Tag Archive | Cuyahoga Valley National Park

Herons, Eagles and Hawks. . .Oh My!

From the tiny, flitting beauty of the ruby-throated hummingbird to the slender and stoic majesty great blue herons, it can be a birdwatcher’s paradise in the Cuyahoga Valley National Park. Designated an Important Bird Area by the National Audubon Society, the park’s wide variety of habitats attracts almost 250 bird species to its environs throughout the year, though spring and summer display the avian rainbow at its fullest.

The grassland habitat has become a nesting home for several species of sparrow, meadowlark and bobolink, renewing a once shrinking habitat and offering new breeding grounds. Offering a wholly different environment, the sandstone ledges and the cool, forested grounds of the Virginia Kendall area of the park are at their bird-watching peak in the late spring, attracting solitary vireos, hermit thrushes and black-throated green warblers.

The park’s wetlands and riverside habitats welcome dozens of species of duck and shorebirds, including a thriving great blue heron population, with a trio of nesting areas either within the park or adjacent to its boundaries. Although these majestic birds were rarely seen in the park before the 1980s, they now build hundreds of nests in a pair of zones along the river north of Route 82 and just south of Bath Road.

Breathtaking birds of prey also spend parts of spring and summer in the valley, including red-shouldered hawks, peregrine falcons, and iconic bald eagles, which have, over the past five years, become a regular – though no less impressive – sight in the park. Since 2007, in fact, a pair of bald eagles has raised eaglets within the park, and the population is expected to grow.

Bring your binoculars and keep your ears open–bird season in the Cuyahoga Valley is like no place else. – Submitted by John Booth, guest blogger

Shatterproof Summer Dates: Five Romantic Dinners and Destinations Not Even You Can Screw Up

THE MEAL: You wine and dine at home this date, but feel free to plan your dinner magic with a little brainstorming visit to the Great Lakes Brewing Company(216.771.4404) or the Market Avenue Wine Bar (216.696.9463), both in short walking distances. Relax on a rustic outdoor patio, sip locally-brewed beverages and figure out hors d’oeurvres, the main course and little late night dessert.

THE COST: Research some recipes that sound fancy, but are fairly easy to make (like soy-glazed salmon, pan-seared filet mignon, or lemon-garlic chicken). Visit Pinzone Meats (Stands B-4 and B-5) and grab two fresh sirloin tips for $5 a pound (about $15 per steak), which are great and cheap for grilling. Or visit Kate’s Fish (Stand F-12 and F-13) and pick up two Atlantic salmon filets for $8.99 per pound, for a healthy, late night affair. Throw in some veggies ($10) and a few Great Lakes beers ($15) and you’ve got a pretty cheap date.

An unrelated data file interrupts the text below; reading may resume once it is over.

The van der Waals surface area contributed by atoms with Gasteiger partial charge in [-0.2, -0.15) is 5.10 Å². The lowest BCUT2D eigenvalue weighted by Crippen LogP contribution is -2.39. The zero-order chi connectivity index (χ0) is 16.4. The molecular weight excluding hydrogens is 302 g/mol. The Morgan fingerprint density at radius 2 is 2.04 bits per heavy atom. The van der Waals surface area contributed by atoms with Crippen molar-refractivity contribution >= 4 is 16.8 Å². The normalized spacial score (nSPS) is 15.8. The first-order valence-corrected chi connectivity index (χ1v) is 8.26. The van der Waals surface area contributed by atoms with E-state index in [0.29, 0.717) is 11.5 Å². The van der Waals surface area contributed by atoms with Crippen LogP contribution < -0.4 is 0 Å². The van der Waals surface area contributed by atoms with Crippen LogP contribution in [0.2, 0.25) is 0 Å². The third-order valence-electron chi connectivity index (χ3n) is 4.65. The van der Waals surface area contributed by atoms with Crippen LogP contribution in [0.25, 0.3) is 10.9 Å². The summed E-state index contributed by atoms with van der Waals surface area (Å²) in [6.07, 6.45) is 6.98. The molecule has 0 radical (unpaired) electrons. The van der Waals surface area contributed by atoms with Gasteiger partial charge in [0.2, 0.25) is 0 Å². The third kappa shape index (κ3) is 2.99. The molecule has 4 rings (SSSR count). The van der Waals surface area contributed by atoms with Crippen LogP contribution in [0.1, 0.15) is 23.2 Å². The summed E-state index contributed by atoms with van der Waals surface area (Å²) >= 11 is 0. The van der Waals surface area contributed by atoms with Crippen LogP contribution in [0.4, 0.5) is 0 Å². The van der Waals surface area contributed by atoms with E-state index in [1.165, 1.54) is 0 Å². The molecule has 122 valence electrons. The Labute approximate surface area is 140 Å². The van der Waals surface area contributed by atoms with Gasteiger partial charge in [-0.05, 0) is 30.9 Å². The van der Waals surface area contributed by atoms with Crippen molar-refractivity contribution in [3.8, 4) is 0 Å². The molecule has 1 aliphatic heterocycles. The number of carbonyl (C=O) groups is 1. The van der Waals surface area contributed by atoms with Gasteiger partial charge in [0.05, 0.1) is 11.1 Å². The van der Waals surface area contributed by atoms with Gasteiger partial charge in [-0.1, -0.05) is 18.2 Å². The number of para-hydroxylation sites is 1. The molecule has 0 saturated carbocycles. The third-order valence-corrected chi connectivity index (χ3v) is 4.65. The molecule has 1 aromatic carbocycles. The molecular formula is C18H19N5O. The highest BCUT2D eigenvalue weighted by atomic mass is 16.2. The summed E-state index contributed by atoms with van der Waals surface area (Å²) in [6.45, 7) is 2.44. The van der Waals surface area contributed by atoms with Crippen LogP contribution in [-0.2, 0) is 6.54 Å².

THE KNOWLEDGE: Adventurous food choices will show an open mind willing to try new things. In contrast, hunting for the perfect hamburgers between complaints about the cleanliness of the fruit will unleash the miscreant date monster beneath. Pay close attention to their urban diplomacy skills. The ability to wrangle with artful street vendors (while being funny, smart, and getting a good price) will only add bonus points to the long-term relationship formula.   

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Day Trips South: The Towpath Trail and Stan Hywet Hall

Stan Hywet Hall and Gardens (credit: KFCrisafi)

Stan Hywet Hall and Gardens (credit: KFCrisafi)

Changing Scenery

Several cities describe their surrounding park systems as “emerald necklaces.” Northeast Ohio also has a verdant pendant: Cuyahoga Valley National Park. It’s located on 33,000 acres of woodlands, meadows and open farmland between Cleveland and Akron. “It’s the first place we go on a nice day,” says Barbara Greene, an Akron resident and ardent outdoors person. She frequents the park’s Towpath Trail that runs along the old Ohio-Erie Canal Towpath and through diverse landscapes. Greene’s favorite part of the 22-mile trail is between the quaint villages of Peninsula and Boston, where she can check out an art show at MD Garage or refresh at Trail Mix, a country store across from the canal-boat building museum. This part of the Towpath takes Greene through rushing waters, meadow and marshland; plus there’s a great spot for her dog to dip. “As a walker and runner, changing scenery’s important to me.”

Manicured Landscapes
For those who dig more manicured landscapes, Stan Hywet Hall & Gardens in Akron is a must-see. This Tudor Revival mansion near the Cuyahoga Valley is open from April through December and has 70 acres of formal gardens. “The grounds reflect the Seiberlings’ appreciation of nature,” notes Marketing Vice President Katie Campbell. Goodyear Tire & Rubber founder F. A. Seiberling built the 65-room house in 1912 and dubbed it “Stan Hywet,” the old English term for stone quarry. The home was ahead of its time incorporating modern conveniences such as electric lighting, central heat and running hot water. Campbell believes the Great Garden’s three acres of cutting flowers, the tropicals in Corbin Conservatory and lovely lagoons that used to be quarries entice return visitors. “Most people come the first time for the museum [house], but they come back for the gardens.” –Submitted by Sarah Jaquay

Editor’s Note: Considering riding the vintage rails of the Cuyahoga Valley Scenic Railroad from Independence (just 10-15 minutes south of Cleveland) all the way to Akron.

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